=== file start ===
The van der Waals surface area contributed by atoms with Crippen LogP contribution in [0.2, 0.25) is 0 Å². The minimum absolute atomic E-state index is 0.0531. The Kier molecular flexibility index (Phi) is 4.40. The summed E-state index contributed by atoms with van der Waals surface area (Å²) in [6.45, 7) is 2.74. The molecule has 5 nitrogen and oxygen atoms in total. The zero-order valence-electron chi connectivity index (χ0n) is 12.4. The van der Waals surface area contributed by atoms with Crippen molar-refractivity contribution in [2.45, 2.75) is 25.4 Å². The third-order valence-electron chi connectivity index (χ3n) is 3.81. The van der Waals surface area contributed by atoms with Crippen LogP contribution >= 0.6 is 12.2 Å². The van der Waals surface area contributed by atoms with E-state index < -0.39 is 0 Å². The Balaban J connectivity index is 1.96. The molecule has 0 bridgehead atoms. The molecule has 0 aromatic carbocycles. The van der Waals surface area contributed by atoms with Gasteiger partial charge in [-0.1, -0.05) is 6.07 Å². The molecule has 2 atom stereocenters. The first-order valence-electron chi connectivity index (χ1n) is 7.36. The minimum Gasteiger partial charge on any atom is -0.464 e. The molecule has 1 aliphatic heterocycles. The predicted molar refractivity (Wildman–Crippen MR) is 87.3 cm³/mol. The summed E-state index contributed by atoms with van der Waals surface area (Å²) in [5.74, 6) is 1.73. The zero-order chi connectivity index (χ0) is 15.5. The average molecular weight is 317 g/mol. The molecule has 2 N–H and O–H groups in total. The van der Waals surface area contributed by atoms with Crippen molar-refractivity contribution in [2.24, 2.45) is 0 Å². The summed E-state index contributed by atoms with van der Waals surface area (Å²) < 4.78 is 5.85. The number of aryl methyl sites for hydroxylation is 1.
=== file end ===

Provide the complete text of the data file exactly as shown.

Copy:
The van der Waals surface area contributed by atoms with Crippen LogP contribution in [0.2, 0.25) is 0 Å². The minimum absolute atomic E-state index is 0.0531. The Kier molecular flexibility index (Phi) is 4.40. The summed E-state index contributed by atoms with van der Waals surface area (Å²) in [6.45, 7) is 2.74. The molecule has 5 nitrogen and oxygen atoms in total. The zero-order valence-electron chi connectivity index (χ0n) is 12.4. The van der Waals surface area contributed by atoms with Crippen molar-refractivity contribution in [2.45, 2.75) is 25.4 Å². The third-order valence-electron chi connectivity index (χ3n) is 3.81. The van der Waals surface area contributed by atoms with Crippen LogP contribution >= 0.6 is 12.2 Å². The van der Waals surface area contributed by atoms with E-state index < -0.39 is 0 Å². The Balaban J connectivity index is 1.96. The molecule has 0 bridgehead atoms. The molecule has 0 aromatic carbocycles. The van der Waals surface area contributed by atoms with Gasteiger partial charge in [-0.1, -0.05) is 6.07 Å². The molecule has 2 atom stereocenters. The first-order valence-electron chi connectivity index (χ1n) is 7.36. The minimum Gasteiger partial charge on any atom is -0.464 e. The molecule has 1 aliphatic heterocycles. The predicted molar refractivity (Wildman–Crippen MR) is 87.3 cm³/mol. The summed E-state index contributed by atoms with van der Waals surface area (Å²) in [5.74, 6) is 1.73. The zero-order chi connectivity index (χ0) is 15.5. The average molecular weight is 317 g/mol. The molecule has 2 N–H and O–H groups in total. The van der Waals surface area contributed by atoms with Crippen molar-refractivity contribution in [2.24, 2.45) is 0 Å². The summed E-state index contributed by atoms with van der Waals surface area (Å²) < 4.78 is 5.85. The number of aryl methyl sites for hydroxylation is 1.